2-discussion-responses-18

2 discussion responses, 2 references each response, 125 words each

One:

Social media norms have started to take over the traditional role of the salesperson. Gone are the days of walking into a store to receive the assistance of a salesperson. Consumers are now able to shop from the convenience of their home and web-based portals are to thank for that. Companies use social media to appeal to their intended audience using various methods. Emotional appeals are intended to tap an underlying psychological benefit of the purchase decision. Many advertisements for consumer products use humor, fear, and sex to achieve their objectives (Dhar, 2019). Amazon, food delivery subscriptions such and retail apps for smartphones have made it easy to avoid long store lines.

Amazon is an online retailer, but the e-commerce giant is now introducing brick and mortar stores into their business model. The first physical bookstore, Amazon Books, launched in Seattle in 2015 and has since expanded across America. It then acquired Whole Foods in a $13.4 billion deal, allowing Amazon to own 460 stores U.S., Canada and Britain almost overnight and this year saw the official opening of Amazon Go, the cashierless grocery stores which can now be found and may be coming to the U.K. soon (Schaverien, 2018). It is easy to see why the company would want to incorporate. Additionally, food subscription boxes are a go-to for individuals and families who might not have time to prepare meals. The appeal of such meal delivery services is evident in the growth of subscription meal boxes and the sheer number of companies now offering such services. Blue Apron, for example, has been valued at more than $2 billion and delivers more than 8 million meals per month (Cowley, 2015; Severson, 2016).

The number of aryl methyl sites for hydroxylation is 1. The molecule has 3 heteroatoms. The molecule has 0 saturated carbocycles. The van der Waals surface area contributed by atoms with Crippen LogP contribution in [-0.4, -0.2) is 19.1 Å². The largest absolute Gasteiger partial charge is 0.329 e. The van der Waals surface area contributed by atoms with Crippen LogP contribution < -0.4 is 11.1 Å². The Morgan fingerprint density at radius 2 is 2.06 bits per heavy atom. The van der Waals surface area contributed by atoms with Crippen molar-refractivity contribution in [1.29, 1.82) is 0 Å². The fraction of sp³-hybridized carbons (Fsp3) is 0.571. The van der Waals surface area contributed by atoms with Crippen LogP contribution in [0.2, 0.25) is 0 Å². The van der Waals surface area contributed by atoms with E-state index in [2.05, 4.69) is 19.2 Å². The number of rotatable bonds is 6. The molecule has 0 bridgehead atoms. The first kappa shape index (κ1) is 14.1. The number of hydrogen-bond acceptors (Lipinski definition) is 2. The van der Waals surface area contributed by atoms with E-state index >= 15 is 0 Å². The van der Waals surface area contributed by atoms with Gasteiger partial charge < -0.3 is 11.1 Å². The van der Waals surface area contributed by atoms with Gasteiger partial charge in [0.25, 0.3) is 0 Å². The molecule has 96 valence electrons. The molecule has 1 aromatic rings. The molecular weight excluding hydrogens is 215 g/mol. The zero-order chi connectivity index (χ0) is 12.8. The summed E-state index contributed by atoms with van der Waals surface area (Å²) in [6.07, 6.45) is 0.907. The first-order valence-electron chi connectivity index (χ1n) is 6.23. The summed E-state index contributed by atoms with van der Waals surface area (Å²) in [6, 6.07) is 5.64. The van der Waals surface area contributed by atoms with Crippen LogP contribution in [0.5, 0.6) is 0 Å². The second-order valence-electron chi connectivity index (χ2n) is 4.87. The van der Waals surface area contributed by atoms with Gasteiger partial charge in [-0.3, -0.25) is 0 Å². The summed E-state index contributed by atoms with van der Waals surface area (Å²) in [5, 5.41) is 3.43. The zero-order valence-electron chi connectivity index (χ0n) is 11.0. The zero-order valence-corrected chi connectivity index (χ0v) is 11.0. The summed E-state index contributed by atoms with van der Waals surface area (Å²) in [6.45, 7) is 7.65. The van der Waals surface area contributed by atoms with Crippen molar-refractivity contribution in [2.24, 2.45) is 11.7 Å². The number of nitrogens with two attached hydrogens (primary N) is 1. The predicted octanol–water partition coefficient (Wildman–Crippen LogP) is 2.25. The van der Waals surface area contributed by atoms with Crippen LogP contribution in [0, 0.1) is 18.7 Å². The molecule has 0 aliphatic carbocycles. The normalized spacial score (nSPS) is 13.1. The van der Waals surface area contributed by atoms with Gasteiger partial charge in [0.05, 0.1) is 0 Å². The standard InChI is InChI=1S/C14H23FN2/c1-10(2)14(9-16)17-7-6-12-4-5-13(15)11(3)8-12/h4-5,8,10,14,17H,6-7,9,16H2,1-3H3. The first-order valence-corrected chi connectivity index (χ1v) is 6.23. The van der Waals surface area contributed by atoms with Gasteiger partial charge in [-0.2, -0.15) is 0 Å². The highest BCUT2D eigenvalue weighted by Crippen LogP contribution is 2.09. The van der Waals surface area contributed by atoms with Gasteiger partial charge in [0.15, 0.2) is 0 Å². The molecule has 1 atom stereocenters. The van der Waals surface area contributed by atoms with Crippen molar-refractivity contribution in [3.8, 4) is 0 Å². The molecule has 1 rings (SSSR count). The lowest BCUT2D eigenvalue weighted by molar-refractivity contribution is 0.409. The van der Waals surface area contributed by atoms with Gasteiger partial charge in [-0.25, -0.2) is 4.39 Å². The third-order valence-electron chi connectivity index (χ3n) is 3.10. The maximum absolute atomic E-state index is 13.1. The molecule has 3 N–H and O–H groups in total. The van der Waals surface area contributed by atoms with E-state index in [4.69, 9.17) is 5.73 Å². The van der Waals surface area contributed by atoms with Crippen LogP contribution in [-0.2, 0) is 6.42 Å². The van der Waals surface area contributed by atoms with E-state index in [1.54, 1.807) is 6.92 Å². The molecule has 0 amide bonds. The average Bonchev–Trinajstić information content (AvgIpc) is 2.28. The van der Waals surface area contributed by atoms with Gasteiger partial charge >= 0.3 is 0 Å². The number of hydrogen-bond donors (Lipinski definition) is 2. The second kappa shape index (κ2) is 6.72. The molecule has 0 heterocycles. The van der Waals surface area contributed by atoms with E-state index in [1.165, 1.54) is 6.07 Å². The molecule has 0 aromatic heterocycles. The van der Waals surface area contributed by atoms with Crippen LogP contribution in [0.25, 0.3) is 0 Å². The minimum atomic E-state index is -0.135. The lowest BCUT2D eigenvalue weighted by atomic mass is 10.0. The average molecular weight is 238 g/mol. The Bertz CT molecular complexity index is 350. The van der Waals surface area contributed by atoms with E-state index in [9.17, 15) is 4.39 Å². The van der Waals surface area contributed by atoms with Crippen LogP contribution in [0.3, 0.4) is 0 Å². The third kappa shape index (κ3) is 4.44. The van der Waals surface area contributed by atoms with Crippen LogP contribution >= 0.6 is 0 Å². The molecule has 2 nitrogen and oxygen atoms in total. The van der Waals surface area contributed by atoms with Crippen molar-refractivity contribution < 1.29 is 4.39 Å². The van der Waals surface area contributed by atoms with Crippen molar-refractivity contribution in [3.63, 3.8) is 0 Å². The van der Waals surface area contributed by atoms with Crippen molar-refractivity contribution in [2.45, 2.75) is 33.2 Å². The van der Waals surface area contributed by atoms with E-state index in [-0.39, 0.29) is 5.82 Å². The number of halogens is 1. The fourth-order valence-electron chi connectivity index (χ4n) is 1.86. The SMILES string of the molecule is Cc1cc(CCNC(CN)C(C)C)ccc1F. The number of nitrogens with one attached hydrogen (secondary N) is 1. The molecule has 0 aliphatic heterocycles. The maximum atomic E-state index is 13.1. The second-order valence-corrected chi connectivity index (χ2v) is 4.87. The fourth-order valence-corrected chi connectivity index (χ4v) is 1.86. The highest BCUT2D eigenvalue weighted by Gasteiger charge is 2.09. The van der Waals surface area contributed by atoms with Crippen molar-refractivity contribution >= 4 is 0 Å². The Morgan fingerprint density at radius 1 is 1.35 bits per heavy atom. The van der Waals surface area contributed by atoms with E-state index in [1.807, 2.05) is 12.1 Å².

Finally, mobile retail apps are not downloaded as much as one would think, but they are still utilized by consumers who appreciate the convenience and discount from apps such as Wish. “In today’s competitive landscape, a mobile application is not just another piece of technology for retailers, it is a vital tool to engage shoppers with their brand. Done well, retail apps engage both in and out of stores with personalized experiences and easy credit solutions,” said Maya Mikhailov, head of marketing at GPShopper, a subsidiary of Synchrony (Green, 2018).

References:

Cowley, S. (2015). Want to Shop for a Surprise? Try a Subscription Box. The New York Times.

Retrieved February 27, 2020 from https;//www.nytimes.com/2015/08/13/business/

smallbusiness/subscription-box-start-ups-on-the-rise.html

Dhar, R., Winer, R. (2019). Marketing Management. Boston: Prentice Hall

Green, D. (2018, August 23). Shoppers have a new attitude toward apps, and retailers are taking

Advantage. Retrieved February 27, 2020, from https://www.businessinsider.com/retail-

apps-are-growing-2018-8

Schaverien, A. (2018, December 29). Five Reasons Why Amazon Is Moving Into Bricks-And-

Mortar Retail. Retrieved February 27, 2020, from https://www.forbes.com/sites/

Annaschaverien/2018/12/29/amazon-online-offline-store-retail/#1e7b36c95128